Solomon’s Sago – another Sago palm species

How is this sago different? The Solomon’s sago palm that occurs in the North Solomon province and the Solomon Islands is quite different from the sago that grows in other areas of Papua New Guinea. It has a different scientific…

Sago – staple food in parts of Papua New Guinea

There are two Sago palm species in Papua New Guinea. Metroxylon sagu Rottb. and the other one occurs in North Solomons Province and the Solomon Islands. Its scientific name is Metroxylon salomonense. The sago palm plant The sago palm grows…

Sweet ‘White Berry Bush’ fruits

Synonyms White Berry bush, Snowball bush (Eng.); Witbessiesbos (Afrikaans); Chinese waterberry (China), Goowal (Yawuru Australia); Flueggea virosa (Lat.) – Flügge was a German botanist, and virosa means poisonous or having a bad odor. Distribution Figure on the right: © National…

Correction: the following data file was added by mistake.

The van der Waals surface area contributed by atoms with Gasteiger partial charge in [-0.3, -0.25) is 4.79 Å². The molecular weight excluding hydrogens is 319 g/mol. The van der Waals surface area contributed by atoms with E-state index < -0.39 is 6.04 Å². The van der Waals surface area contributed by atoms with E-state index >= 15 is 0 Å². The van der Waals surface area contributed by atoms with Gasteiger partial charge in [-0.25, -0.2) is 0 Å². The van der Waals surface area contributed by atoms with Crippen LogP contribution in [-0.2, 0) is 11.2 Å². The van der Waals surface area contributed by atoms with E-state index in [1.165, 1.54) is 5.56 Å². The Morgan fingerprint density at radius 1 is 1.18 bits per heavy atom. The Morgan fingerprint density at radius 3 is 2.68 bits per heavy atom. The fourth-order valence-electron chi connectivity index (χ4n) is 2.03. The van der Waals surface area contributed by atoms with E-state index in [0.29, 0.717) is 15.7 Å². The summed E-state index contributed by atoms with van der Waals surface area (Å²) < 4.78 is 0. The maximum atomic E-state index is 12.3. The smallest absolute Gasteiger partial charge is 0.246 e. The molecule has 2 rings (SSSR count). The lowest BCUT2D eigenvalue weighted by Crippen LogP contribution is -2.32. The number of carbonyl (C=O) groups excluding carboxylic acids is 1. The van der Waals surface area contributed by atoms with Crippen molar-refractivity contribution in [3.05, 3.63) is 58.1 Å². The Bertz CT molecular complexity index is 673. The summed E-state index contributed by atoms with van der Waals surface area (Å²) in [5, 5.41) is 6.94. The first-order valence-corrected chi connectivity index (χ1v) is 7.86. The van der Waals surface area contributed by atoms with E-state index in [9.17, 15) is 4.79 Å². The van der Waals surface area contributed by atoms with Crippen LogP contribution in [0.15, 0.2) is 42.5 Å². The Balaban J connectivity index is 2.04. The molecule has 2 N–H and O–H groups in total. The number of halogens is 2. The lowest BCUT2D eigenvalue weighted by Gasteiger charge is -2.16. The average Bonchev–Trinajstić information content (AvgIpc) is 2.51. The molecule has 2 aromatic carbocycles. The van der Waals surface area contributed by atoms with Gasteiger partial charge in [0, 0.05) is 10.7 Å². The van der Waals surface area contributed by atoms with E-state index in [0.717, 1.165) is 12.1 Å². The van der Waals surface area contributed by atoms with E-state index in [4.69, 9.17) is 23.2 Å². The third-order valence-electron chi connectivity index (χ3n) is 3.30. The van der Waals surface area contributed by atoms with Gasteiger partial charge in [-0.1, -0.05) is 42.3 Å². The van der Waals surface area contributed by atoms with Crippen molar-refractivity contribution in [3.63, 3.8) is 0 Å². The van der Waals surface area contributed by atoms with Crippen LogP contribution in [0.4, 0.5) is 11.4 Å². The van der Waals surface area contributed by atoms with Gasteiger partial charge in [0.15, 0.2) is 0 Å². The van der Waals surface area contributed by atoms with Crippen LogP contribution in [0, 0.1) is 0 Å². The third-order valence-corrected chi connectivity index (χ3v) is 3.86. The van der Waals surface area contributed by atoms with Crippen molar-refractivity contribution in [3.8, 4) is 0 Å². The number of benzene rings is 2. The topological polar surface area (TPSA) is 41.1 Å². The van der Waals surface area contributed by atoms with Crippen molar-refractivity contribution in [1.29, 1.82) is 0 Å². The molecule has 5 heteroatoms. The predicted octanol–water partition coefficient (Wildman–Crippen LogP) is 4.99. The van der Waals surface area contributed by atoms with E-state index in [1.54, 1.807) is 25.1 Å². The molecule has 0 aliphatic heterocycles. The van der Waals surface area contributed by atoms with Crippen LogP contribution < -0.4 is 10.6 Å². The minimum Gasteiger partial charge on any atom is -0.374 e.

Sourplum fruits for food and oil

Sourplums, which belong to the Olacacea family, comprise two species: the Blue Sourplum (Ximenia americana) and the Great Sourplum (Ximenia caffra). Blue Sourplum The Blue Sourplum is naturally distributed in semi-tropical and tropical countries around the world, as shown on…

Using Honey Locust Pods as Food

The Honey locust tree, also known as Thorny locust, derives its genus name (Gleditsia) from a former director of the Botanical Garden in Berlin. Its species name (G. triacanthos) means ‘Three thorns’, which refers to the typical arrangement of its…

Nara melons: Bread of the Namib desert

Nara melons were in former times the only food Topnaar people had available for 4 months (Jan – April) a year. The rest of the year they used conserved fruit pulp and seeds for supplementing other food sources. They were…

Milkplum (Stamvrug) fruits grow directly out of the tree trunk

Milkplum (Englerophytum magalismontanum (Sond.) T.D.Penn). Common names: (Afr) Stamvrug. (Eng) Milkplum, Wild plum. (isiZulu) Amanumbela. (Northern Sotho) Mohlatswa. (siSwati) UmNumbela. (Tshivenda) Munombelo. (Xitsonga) Nombhela. Old name: Bequaertiodendron magalismontanum Distribution Milkplum is widely distributed from Central Africa to Botswana and Eastern…

Monkey orange, an eagerly sought-after fruit